The ABC and the virtue of hypocrisy

Aren’t we lucky to have Aunty ABC.

It’s renowned for its objectivity in reporting and unbiased manner.

And that is why its approach to two similar stories is starkly different.

When Barilla Pasta hit the headlines recently for refusing to advertise its food with pictures of homosexual men and their surrogate children, the ABC report gave the gay militants a good run.

A very good run.

Online petitions in Europe were mentioned. Three of them. Plus a petition started by a lesbian in the United States named Beth Allen. She was also quoted and two ‘gay rights’ groups were given coverage.

All of these individuals and organisations were described in a ‘positive’ way, with an emphasis on their support for ‘equal rights’. There was no mention anywhere that the pro-gay militants might be displaying ‘heterophobia’.

And, of course, not one traditional family or conservative group was mentioned or given an opportunity to speak.

The story was overwhelmingly about presenting the concerns of those who wanted to boycott the ‘bigots’ at Barilla Pasta. And, after reading it, one had the distinct impression that the only person in the world who didn’t want homosexual families plastered all over pasta packaging was the Barilla chairman.

I particularly liked this quote from the Washington DC-based Human Rights Campaign:

“Now, more than ever, consumers are sending a message that they are watching to see if the business they patronise, understand and honour issues important to them”

The message is loud and clear. If a food company from a Christian country decides that homosexual advertising is likely to put people off their dinner, human rights groups are going to get a good run at the ABC.

Given the fact that the ABC will report negatively on a company that is deemed ‘anti-gay’ simply because it won’t make rainbow coloured pasta to meet the whims and fancies of homosexual activists, you’d think there would be a media frenzy over halal certification.

Yet companies are lining up to pay for religious certification from organisations that follow the teachings of Mohammad. And he didn’t just say he believed that pasta packaging adorned with homosexuals was a bad idea. He commanded that homosexuals should be executed.

And don’t take my word for it. Take it from those who recorded his actions, like Sunan Abu Dawood.

“The Prophet (peace be upon him) said: If you find anyone doing as Lot’s people did, kill the one who does it, and the one to whom it is done.”

Book 38, Number 4447.

And in Islamic countries that is exactly what happens.

Homosexuals are executed in Iran.

Homosexuals are executed in Saudi Arabia.

Homosexuals are executed in Iraq. By the good guys that we are now fighting with.

And the Sultan of Brunei has just decreed that homosexuals can be executed there too.

And every time a company signs up for halal certification, a percentage of the profits go towards spreading the message of the prophet. It doesn’t really matter whether it goes to those who spread it with an AK-47 and a suicide vest or to those who just lobby for the friendly mosque and Islamic school down the road.

They all spread the same message.

You know, the one that says homosexuals should be killed. The disagreement is just the manner in which it should be done. Some say stoning. Others say burning. And others say they should be thrown head first from the highest pinnacle (and then stoned).

Of course, this can’t be done yet in places like Australia. It is in the ‘Meccan’ period, where Islam is not in control. First, Australia must be made like ‘Medina’, where Islam flourished. And halal certification fees are simply a means by which ‘Meccan’ Australia is transformed into ‘Medinan’ Australia. And when we get there, you can bet your bottom dollar that the Mardi Gras won’t be part of Sydney’s annual calendar.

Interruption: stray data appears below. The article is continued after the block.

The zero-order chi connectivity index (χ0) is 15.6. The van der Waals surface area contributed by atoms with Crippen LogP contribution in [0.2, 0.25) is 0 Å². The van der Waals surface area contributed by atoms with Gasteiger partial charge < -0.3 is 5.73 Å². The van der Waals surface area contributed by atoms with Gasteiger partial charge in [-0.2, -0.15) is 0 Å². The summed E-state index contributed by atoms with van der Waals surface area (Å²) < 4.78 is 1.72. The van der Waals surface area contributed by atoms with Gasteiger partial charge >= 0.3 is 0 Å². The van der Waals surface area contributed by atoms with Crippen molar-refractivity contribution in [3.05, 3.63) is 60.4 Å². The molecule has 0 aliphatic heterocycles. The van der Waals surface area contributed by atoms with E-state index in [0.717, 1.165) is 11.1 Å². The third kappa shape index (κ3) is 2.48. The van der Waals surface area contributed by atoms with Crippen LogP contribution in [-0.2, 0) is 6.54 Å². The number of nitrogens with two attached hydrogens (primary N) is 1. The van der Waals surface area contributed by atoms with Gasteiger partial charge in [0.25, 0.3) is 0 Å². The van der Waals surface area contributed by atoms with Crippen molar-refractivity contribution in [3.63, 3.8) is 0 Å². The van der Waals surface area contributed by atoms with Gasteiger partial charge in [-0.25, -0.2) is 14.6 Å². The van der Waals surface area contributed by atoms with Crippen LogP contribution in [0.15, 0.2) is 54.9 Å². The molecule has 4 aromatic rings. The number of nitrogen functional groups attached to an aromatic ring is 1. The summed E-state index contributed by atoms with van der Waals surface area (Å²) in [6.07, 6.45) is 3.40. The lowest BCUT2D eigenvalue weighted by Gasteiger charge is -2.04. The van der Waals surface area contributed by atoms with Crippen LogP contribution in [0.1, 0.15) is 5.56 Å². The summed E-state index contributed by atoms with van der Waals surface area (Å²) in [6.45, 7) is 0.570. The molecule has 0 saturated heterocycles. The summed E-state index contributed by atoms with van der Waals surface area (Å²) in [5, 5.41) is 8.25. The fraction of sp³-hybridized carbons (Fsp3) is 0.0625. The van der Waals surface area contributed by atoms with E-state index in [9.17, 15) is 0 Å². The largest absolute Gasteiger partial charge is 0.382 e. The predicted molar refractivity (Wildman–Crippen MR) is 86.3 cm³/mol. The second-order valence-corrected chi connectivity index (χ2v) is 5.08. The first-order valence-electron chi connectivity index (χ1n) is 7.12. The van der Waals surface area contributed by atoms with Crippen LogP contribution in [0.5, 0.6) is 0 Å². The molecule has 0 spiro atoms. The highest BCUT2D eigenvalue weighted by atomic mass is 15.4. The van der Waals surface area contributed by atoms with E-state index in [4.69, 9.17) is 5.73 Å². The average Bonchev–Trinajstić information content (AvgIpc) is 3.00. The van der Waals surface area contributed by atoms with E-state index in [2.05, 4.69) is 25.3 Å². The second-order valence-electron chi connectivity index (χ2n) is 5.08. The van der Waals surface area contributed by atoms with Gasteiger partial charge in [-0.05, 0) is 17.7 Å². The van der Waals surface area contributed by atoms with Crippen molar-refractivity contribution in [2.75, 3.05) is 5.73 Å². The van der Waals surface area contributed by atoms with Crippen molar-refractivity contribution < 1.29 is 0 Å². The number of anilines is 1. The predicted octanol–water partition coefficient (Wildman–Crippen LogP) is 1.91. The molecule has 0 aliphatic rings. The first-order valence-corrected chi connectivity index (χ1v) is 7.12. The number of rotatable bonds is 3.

So how did the ABC report the story about Australians who campaigned to have Fleurieu Milk abandon its plans for halal certification?

Did this unbiased organisation take the same approach as it did to Barilla Pasta and fill its report with quotes about righteously aggrieved consumers sending a message to companies that they need to understand and honour the issues that are important to them?

No.

Instead, the ABC failed to mention one group concerned about halal certification or the reasons why this concern exists.

It failed to mention one individual concerned about halal certification.

It failed to mention any of the petitions that had been set up to express this concern.

But it did give an Islamic spokesperson an opportunity to rabbit on about ‘Islamophobia’.

And it portrayed opponents to halal certification as aggressive, harsh bullies.

In short, when the ABC reported on Barilla Pasta, the story presented the consumer advocates in a positive light and gave them plenty of space to speak. Those who held different views were not even mentioned. But when the ABC reported on Fleurieu Milk, it gave the consumer advocates no space at all and instead went and interviewed their opponents.

Biased? Absolutely.

Objective? Not at all.

That’s someone else’s ABC for you. It’s an organisation devoted to pushing the views of the intellectual elite. It’s an organisation that makes a virtue out of hypocrisy.

And it is not prepared to ask any of the hard questions. If it did, the ABC might start asking LGBT lobby groups why they whip themselves into a frenzy over a decision to advertise in ‘family-friendly’ way, but are completely silent when it comes to paying a certification fee that will further the spread of a religious belief that executes homosexuals.

Author: Bernard Gaynor

Bernard Gaynor is a married father of seven children. He has a background in military intelligence, Arabic language and culture and is an outspoken advocate of conservative and family values.

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